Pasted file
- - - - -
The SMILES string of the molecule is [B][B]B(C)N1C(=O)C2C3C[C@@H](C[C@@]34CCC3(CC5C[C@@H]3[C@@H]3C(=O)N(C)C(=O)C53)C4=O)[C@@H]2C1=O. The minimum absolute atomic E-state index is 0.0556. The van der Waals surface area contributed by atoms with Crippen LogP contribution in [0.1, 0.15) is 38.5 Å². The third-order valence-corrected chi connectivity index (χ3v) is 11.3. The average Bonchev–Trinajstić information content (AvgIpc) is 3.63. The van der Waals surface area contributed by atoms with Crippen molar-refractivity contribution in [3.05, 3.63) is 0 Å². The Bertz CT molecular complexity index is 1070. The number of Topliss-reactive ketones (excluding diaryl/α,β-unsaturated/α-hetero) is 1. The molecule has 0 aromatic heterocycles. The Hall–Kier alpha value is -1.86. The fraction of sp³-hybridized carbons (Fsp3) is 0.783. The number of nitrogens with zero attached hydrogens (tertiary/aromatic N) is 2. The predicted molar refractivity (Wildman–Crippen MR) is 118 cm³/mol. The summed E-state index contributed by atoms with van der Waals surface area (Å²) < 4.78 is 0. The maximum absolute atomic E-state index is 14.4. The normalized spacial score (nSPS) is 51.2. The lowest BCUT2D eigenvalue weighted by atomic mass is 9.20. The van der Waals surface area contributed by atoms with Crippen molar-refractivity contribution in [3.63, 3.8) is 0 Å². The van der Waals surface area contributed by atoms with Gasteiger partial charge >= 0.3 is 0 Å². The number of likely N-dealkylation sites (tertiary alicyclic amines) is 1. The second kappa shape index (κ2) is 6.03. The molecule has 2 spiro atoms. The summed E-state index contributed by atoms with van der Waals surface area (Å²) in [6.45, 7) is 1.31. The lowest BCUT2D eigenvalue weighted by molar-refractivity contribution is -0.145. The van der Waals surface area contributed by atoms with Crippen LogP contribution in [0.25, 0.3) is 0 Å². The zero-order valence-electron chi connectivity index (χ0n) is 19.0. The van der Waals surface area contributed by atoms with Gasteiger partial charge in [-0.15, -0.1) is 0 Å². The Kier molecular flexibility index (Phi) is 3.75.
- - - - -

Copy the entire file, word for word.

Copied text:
The SMILES string of the molecule is [B][B]B(C)N1C(=O)C2C3C[C@@H](C[C@@]34CCC3(CC5C[C@@H]3[C@@H]3C(=O)N(C)C(=O)C53)C4=O)[C@@H]2C1=O. The minimum absolute atomic E-state index is 0.0556. The van der Waals surface area contributed by atoms with Crippen LogP contribution in [0.1, 0.15) is 38.5 Å². The third-order valence-corrected chi connectivity index (χ3v) is 11.3. The average Bonchev–Trinajstić information content (AvgIpc) is 3.63. The van der Waals surface area contributed by atoms with Crippen molar-refractivity contribution in [3.05, 3.63) is 0 Å². The Bertz CT molecular complexity index is 1070. The number of Topliss-reactive ketones (excluding diaryl/α,β-unsaturated/α-hetero) is 1. The molecule has 0 aromatic heterocycles. The Hall–Kier alpha value is -1.86. The fraction of sp³-hybridized carbons (Fsp3) is 0.783. The number of nitrogens with zero attached hydrogens (tertiary/aromatic N) is 2. The predicted molar refractivity (Wildman–Crippen MR) is 118 cm³/mol. The summed E-state index contributed by atoms with van der Waals surface area (Å²) < 4.78 is 0. The maximum absolute atomic E-state index is 14.4. The normalized spacial score (nSPS) is 51.2. The lowest BCUT2D eigenvalue weighted by atomic mass is 9.20. The van der Waals surface area contributed by atoms with Crippen molar-refractivity contribution in [3.63, 3.8) is 0 Å². The van der Waals surface area contributed by atoms with Gasteiger partial charge >= 0.3 is 0 Å². The number of likely N-dealkylation sites (tertiary alicyclic amines) is 1. The second kappa shape index (κ2) is 6.03. The molecule has 2 spiro atoms. The summed E-state index contributed by atoms with van der Waals surface area (Å²) in [6.45, 7) is 1.31. The lowest BCUT2D eigenvalue weighted by molar-refractivity contribution is -0.145. The van der Waals surface area contributed by atoms with Crippen LogP contribution in [0.25, 0.3) is 0 Å². The zero-order valence-electron chi connectivity index (χ0n) is 19.0. The van der Waals surface area contributed by atoms with Gasteiger partial charge in [-0.15, -0.1) is 0 Å². The Kier molecular flexibility index (Phi) is 3.75.